Pair take stock of glory days at saleyards

PEN TO PAPER: Robin Leech, left, and Bruce Johnston look over the draft copy of Leech's new book on the Addington Sale Yards and their stock agents.
PEN TO PAPER: Robin Leech, left, and Bruce Johnston look over the draft copy of Leech's new book on the Addington Sale Yards and their stock agents.

A camaraderie in the old days at the Addington saleyards extended beyond company lines, writes TIM CRONSHAW.

There was a time when the clamour from livestock agents from six companies would vie with the baying from tens of thousands of stock at the old Addington saleyards site.

With the rap of a notebook or whatever else was at hand, they would close the deal as the next pen awaited bidding.

From 1874, the saleyards at the footstep of Christchurch's inner city, overlooking Hagley Park, were the hub of livestock trading and a financial cornerstone.

Before Blenheim Rd had a name, it was a track for "fat stock" to be driven down to meet their end at the former Islington abattoir. Much of the store stock went down Papanui Rd or Moorhouse Ave in the 1950s when the roads had less traffic.

Only the memories remain. Decades of town encroachment forced the saleyards to close after 123 years at one site.

Their days were numbered as early as 1910 when the Riccarton Borough Council fielded complaints about driving stock into the city and the resulting noise. These were overlooked and the saleyards lasted until 1997.

Today it is overgrown, its pens dismantled and the entranceway bearing the wording of The Canterbury Canterbury Sale Yards Co Ltd is decaying. Little remains of a fine meeting point between town and country.

However, the memories are alive in many of the men who worked there, including those to join the stock-and-station industry immediately after World War II. Among them is Walter Bell, 97, who is still farming at Kirwee.

As a boy he saw the friesian steer weighing 1182 kilograms which tipped the world record standing for 100 years for the heaviest bullock. The steer was owned by A J Keith, who barely came up to its backline, and it sold at the saleyards for £90.

A regular attendee of the sales, Bell witnessed the hardship of the Depression years. His father, Bob, kept his head above water by trading stock, mostly finishing store lambs, and he carried on the family tie, initially working with Dalgety & Co Ltd.

As far as he is aware, Dick Masefield, 93, is the only farmer to drive prime cattle from the family's Banks Peninsula farm in Goughs Bay for eventual sale at the saleyards. His father worked out the economics stacked up better than driving them over the hill and sending them by rail from Little River.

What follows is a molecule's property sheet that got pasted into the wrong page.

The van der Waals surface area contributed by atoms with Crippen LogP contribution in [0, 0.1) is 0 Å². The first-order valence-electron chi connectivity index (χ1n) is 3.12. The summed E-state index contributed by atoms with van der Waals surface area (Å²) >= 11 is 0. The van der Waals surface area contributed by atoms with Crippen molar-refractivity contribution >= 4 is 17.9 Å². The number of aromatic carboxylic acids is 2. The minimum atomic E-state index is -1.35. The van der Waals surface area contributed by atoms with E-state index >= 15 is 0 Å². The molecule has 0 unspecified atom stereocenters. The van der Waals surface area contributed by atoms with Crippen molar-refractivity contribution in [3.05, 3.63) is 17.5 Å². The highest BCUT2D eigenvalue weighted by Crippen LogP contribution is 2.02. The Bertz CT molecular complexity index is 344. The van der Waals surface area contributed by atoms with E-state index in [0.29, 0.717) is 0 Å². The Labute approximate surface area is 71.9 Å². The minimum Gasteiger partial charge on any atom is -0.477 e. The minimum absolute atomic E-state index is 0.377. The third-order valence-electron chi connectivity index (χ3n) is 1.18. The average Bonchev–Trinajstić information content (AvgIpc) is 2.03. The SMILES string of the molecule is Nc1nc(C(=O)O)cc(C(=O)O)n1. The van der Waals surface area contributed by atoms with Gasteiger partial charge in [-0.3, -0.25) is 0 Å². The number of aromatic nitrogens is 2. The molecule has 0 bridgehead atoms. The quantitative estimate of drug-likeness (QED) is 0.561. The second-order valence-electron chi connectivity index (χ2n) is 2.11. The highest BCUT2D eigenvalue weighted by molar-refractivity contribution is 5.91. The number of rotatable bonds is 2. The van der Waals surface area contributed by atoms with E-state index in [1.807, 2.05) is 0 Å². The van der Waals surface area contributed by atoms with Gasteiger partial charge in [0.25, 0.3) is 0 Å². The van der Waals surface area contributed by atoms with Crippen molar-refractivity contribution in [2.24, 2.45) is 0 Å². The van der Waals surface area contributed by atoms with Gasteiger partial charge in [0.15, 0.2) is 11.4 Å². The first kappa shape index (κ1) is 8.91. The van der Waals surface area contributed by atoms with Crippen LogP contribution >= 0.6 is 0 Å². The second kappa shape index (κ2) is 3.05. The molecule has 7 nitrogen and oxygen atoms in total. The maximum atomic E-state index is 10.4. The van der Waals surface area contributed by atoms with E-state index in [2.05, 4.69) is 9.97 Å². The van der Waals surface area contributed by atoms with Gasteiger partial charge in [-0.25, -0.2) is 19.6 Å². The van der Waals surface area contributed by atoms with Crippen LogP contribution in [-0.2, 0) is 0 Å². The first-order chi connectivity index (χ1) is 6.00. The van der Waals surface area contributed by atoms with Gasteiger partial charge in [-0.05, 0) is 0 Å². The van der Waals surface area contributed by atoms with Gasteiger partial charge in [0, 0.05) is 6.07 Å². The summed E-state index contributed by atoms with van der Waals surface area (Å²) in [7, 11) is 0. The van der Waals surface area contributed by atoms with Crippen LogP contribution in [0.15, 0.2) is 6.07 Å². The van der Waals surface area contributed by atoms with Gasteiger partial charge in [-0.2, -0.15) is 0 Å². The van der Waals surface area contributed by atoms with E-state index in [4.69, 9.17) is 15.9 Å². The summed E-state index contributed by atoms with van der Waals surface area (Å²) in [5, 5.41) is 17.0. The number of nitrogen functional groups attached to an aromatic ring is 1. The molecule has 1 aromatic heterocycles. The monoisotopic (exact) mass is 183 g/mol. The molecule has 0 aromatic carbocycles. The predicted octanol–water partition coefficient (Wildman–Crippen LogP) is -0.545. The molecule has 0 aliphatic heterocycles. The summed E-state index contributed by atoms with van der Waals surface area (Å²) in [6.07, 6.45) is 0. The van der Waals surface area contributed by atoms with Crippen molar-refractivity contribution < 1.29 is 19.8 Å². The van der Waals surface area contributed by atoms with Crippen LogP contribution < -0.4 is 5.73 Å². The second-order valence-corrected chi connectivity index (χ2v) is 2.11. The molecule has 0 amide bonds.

Masefield set out in the late 1930s on a Monday with a line of 3-year-old steers and aided only by two dogs. Over four days he took them to Tai Tapu, where they were handed over to go to a small farm in Halswell before being sold on the Wednesday. Masefield returned by horseback over two days.

During these trips, farming hospitality came to the fore and people would come out with a flask of hot soup on a cold southerly day. Eventually they were dispatched by road.

Both farmers were among the oldest to be tracked down by Robin Leech, a former journalist who in the late 70s fronted A Dog's Show on television. With former stock and station agent Bruce Johnston, he has penned a new book on the saleyards and its people.

No less than two years of interviews went into the writing of the book, The Addington Sale Yards and those who made it work.

Among the great stories to emerge was the advertising slip in The Press. Each week H Matson & Co had a sale of draught and farm horses at Tattersall's horse bazaar in Christchurch. An advertisement for 50 broken and unbroken horses to be made available for inspection at 11am before the sale was not well received by fuming Matson owners handling countless inquiries when the first 's' in horses was left out.

Johnston did most of the interviewing and recorded the careers of about 60 stock agents from the thousands who would have worked in the industry from World War II as well as the odd farmer and butcher. Many of the older agents were returned servicemen and joined the stock and station companies in the 1940s and 1950s.

"The Addington saleyards has a huge history and was a busy place with six stock firms and 60 to 70 agents alone running the show without the butchers and the freezing works buyers and it was a hellishly busy place," he says.

"There were yardings of 40 to 50,000 stock in the 1970s."